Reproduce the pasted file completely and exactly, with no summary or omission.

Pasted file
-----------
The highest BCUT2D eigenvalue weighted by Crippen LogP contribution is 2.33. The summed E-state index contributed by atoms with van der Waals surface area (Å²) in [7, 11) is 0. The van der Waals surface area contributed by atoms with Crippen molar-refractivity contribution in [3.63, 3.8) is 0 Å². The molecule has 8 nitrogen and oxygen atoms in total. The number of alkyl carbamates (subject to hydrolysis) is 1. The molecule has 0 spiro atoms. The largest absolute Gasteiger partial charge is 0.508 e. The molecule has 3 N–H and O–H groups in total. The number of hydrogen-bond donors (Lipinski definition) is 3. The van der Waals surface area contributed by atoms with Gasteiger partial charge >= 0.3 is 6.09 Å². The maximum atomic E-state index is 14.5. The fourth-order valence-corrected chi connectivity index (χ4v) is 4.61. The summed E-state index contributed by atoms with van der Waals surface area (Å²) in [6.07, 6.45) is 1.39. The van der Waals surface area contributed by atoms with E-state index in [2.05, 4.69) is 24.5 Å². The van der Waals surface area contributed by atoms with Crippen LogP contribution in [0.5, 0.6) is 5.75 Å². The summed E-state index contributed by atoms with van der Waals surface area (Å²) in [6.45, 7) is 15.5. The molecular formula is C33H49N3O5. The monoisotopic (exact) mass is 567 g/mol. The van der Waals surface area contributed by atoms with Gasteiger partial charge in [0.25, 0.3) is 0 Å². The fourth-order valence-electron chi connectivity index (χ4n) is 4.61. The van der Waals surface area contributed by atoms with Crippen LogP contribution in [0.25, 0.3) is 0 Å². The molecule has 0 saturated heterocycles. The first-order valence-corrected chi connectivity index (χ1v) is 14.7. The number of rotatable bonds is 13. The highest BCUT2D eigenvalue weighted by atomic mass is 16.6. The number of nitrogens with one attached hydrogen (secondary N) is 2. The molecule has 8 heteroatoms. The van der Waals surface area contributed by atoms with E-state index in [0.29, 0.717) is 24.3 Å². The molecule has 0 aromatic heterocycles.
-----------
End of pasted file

The highest BCUT2D eigenvalue weighted by Crippen LogP contribution is 2.33. The summed E-state index contributed by atoms with van der Waals surface area (Å²) in [7, 11) is 0. The van der Waals surface area contributed by atoms with Crippen molar-refractivity contribution in [3.63, 3.8) is 0 Å². The molecule has 8 nitrogen and oxygen atoms in total. The number of alkyl carbamates (subject to hydrolysis) is 1. The molecule has 0 spiro atoms. The largest absolute Gasteiger partial charge is 0.508 e. The molecule has 3 N–H and O–H groups in total. The number of hydrogen-bond donors (Lipinski definition) is 3. The van der Waals surface area contributed by atoms with Gasteiger partial charge >= 0.3 is 6.09 Å². The maximum atomic E-state index is 14.5. The fourth-order valence-corrected chi connectivity index (χ4v) is 4.61. The summed E-state index contributed by atoms with van der Waals surface area (Å²) in [6.07, 6.45) is 1.39. The van der Waals surface area contributed by atoms with E-state index in [2.05, 4.69) is 24.5 Å². The van der Waals surface area contributed by atoms with Crippen LogP contribution in [0.5, 0.6) is 5.75 Å². The summed E-state index contributed by atoms with van der Waals surface area (Å²) in [6.45, 7) is 15.5. The molecular formula is C33H49N3O5. The monoisotopic (exact) mass is 567 g/mol. The van der Waals surface area contributed by atoms with Gasteiger partial charge in [0.25, 0.3) is 0 Å². The fourth-order valence-electron chi connectivity index (χ4n) is 4.61. The van der Waals surface area contributed by atoms with Crippen LogP contribution in [0.25, 0.3) is 0 Å². The molecule has 0 saturated heterocycles. The first-order valence-corrected chi connectivity index (χ1v) is 14.7. The number of rotatable bonds is 13. The highest BCUT2D eigenvalue weighted by atomic mass is 16.6. The number of nitrogens with one attached hydrogen (secondary N) is 2. The molecule has 8 heteroatoms. The van der Waals surface area contributed by atoms with E-state index in [0.29, 0.717) is 24.3 Å². The molecule has 0 aromatic heterocycles.